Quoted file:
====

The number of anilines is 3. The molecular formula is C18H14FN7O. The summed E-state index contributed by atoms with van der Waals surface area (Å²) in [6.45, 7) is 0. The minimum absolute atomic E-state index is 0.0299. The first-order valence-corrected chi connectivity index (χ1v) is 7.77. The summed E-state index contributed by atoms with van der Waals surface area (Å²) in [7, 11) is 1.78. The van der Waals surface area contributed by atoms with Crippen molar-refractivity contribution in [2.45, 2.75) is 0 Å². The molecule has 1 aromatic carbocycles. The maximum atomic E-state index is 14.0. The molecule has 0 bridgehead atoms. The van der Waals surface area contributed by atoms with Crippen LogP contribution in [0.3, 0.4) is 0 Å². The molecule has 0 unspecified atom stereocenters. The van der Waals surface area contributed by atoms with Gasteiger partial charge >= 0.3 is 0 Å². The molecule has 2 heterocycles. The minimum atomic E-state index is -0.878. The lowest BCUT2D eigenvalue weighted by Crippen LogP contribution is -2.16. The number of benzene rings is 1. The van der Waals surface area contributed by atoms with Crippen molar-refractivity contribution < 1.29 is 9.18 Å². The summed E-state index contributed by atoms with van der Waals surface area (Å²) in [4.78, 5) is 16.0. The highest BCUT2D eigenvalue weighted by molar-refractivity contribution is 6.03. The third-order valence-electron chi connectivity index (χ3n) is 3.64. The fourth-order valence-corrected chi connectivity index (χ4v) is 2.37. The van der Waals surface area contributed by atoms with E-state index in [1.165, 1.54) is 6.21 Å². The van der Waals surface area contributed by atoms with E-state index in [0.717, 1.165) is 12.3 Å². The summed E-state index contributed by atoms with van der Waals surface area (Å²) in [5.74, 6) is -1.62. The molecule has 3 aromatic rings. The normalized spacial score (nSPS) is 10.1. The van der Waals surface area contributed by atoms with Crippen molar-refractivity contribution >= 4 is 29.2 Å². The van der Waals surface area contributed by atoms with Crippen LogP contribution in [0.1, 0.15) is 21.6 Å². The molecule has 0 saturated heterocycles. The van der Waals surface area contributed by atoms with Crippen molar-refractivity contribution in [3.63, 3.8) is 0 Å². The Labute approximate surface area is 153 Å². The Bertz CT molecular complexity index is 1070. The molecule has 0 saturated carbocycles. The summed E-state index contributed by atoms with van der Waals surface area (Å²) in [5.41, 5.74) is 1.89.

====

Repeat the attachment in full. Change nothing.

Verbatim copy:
The number of anilines is 3. The molecular formula is C18H14FN7O. The summed E-state index contributed by atoms with van der Waals surface area (Å²) in [6.45, 7) is 0. The minimum absolute atomic E-state index is 0.0299. The first-order valence-corrected chi connectivity index (χ1v) is 7.77. The summed E-state index contributed by atoms with van der Waals surface area (Å²) in [7, 11) is 1.78. The van der Waals surface area contributed by atoms with Crippen molar-refractivity contribution in [2.45, 2.75) is 0 Å². The molecule has 1 aromatic carbocycles. The maximum atomic E-state index is 14.0. The molecule has 0 bridgehead atoms. The van der Waals surface area contributed by atoms with Crippen LogP contribution in [0.3, 0.4) is 0 Å². The molecule has 0 unspecified atom stereocenters. The van der Waals surface area contributed by atoms with Gasteiger partial charge >= 0.3 is 0 Å². The molecule has 2 heterocycles. The minimum atomic E-state index is -0.878. The lowest BCUT2D eigenvalue weighted by Crippen LogP contribution is -2.16. The number of benzene rings is 1. The van der Waals surface area contributed by atoms with Crippen molar-refractivity contribution < 1.29 is 9.18 Å². The summed E-state index contributed by atoms with van der Waals surface area (Å²) in [4.78, 5) is 16.0. The highest BCUT2D eigenvalue weighted by molar-refractivity contribution is 6.03. The third-order valence-electron chi connectivity index (χ3n) is 3.64. The fourth-order valence-corrected chi connectivity index (χ4v) is 2.37. The van der Waals surface area contributed by atoms with E-state index in [1.165, 1.54) is 6.21 Å². The van der Waals surface area contributed by atoms with E-state index in [0.717, 1.165) is 12.3 Å². The summed E-state index contributed by atoms with van der Waals surface area (Å²) in [5.74, 6) is -1.62. The molecule has 3 aromatic rings. The normalized spacial score (nSPS) is 10.1. The van der Waals surface area contributed by atoms with Crippen molar-refractivity contribution >= 4 is 29.2 Å². The van der Waals surface area contributed by atoms with Crippen LogP contribution in [0.1, 0.15) is 21.6 Å². The molecule has 0 saturated heterocycles. The van der Waals surface area contributed by atoms with Crippen molar-refractivity contribution in [3.63, 3.8) is 0 Å². The Labute approximate surface area is 153 Å². The Bertz CT molecular complexity index is 1070. The molecule has 0 saturated carbocycles. The summed E-state index contributed by atoms with van der Waals surface area (Å²) in [5.41, 5.74) is 1.89.